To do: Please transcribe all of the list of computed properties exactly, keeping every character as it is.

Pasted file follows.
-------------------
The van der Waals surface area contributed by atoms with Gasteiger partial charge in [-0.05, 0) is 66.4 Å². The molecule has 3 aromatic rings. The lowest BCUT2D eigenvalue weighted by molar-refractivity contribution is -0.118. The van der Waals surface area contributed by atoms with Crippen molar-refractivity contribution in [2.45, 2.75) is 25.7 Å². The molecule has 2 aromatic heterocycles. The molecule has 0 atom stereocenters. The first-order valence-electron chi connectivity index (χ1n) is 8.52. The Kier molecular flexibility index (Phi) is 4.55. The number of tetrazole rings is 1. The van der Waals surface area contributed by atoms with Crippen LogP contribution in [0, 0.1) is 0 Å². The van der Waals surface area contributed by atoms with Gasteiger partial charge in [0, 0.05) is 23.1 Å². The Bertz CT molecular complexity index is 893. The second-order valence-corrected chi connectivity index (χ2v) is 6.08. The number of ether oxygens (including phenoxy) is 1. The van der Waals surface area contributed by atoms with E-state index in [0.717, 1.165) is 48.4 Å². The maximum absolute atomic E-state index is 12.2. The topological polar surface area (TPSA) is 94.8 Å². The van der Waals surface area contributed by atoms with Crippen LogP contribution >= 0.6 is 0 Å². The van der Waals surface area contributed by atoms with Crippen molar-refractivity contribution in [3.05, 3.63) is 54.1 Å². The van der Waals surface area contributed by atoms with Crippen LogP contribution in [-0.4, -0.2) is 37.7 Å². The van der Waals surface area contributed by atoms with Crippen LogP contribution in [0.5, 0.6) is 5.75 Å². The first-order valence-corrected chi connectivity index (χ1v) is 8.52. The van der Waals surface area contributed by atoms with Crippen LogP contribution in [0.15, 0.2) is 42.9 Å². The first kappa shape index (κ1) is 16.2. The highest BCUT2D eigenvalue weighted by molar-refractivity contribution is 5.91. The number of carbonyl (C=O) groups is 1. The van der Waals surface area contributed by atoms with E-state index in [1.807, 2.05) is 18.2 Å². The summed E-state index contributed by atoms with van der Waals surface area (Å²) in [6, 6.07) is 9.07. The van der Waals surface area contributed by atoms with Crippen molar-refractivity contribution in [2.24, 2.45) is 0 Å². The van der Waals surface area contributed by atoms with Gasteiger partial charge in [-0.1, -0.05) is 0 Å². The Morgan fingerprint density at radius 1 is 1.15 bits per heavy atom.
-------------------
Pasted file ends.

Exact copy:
The van der Waals surface area contributed by atoms with Gasteiger partial charge in [-0.05, 0) is 66.4 Å². The molecule has 3 aromatic rings. The lowest BCUT2D eigenvalue weighted by molar-refractivity contribution is -0.118. The van der Waals surface area contributed by atoms with Crippen molar-refractivity contribution in [2.45, 2.75) is 25.7 Å². The molecule has 2 aromatic heterocycles. The molecule has 0 atom stereocenters. The first-order valence-electron chi connectivity index (χ1n) is 8.52. The Kier molecular flexibility index (Phi) is 4.55. The number of tetrazole rings is 1. The van der Waals surface area contributed by atoms with Crippen LogP contribution in [0, 0.1) is 0 Å². The van der Waals surface area contributed by atoms with Gasteiger partial charge in [0, 0.05) is 23.1 Å². The Bertz CT molecular complexity index is 893. The second-order valence-corrected chi connectivity index (χ2v) is 6.08. The number of ether oxygens (including phenoxy) is 1. The van der Waals surface area contributed by atoms with E-state index in [0.717, 1.165) is 48.4 Å². The maximum absolute atomic E-state index is 12.2. The topological polar surface area (TPSA) is 94.8 Å². The van der Waals surface area contributed by atoms with Crippen LogP contribution >= 0.6 is 0 Å². The van der Waals surface area contributed by atoms with Crippen molar-refractivity contribution in [3.05, 3.63) is 54.1 Å². The van der Waals surface area contributed by atoms with Crippen LogP contribution in [-0.4, -0.2) is 37.7 Å². The van der Waals surface area contributed by atoms with Crippen LogP contribution in [0.5, 0.6) is 5.75 Å². The first-order valence-corrected chi connectivity index (χ1v) is 8.52. The van der Waals surface area contributed by atoms with Crippen LogP contribution in [0.15, 0.2) is 42.9 Å². The first kappa shape index (κ1) is 16.2. The highest BCUT2D eigenvalue weighted by molar-refractivity contribution is 5.91. The number of carbonyl (C=O) groups is 1. The van der Waals surface area contributed by atoms with E-state index in [1.807, 2.05) is 18.2 Å². The summed E-state index contributed by atoms with van der Waals surface area (Å²) in [6, 6.07) is 9.07. The van der Waals surface area contributed by atoms with Crippen molar-refractivity contribution in [2.24, 2.45) is 0 Å². The van der Waals surface area contributed by atoms with Gasteiger partial charge in [-0.1, -0.05) is 0 Å². The Morgan fingerprint density at radius 1 is 1.15 bits per heavy atom.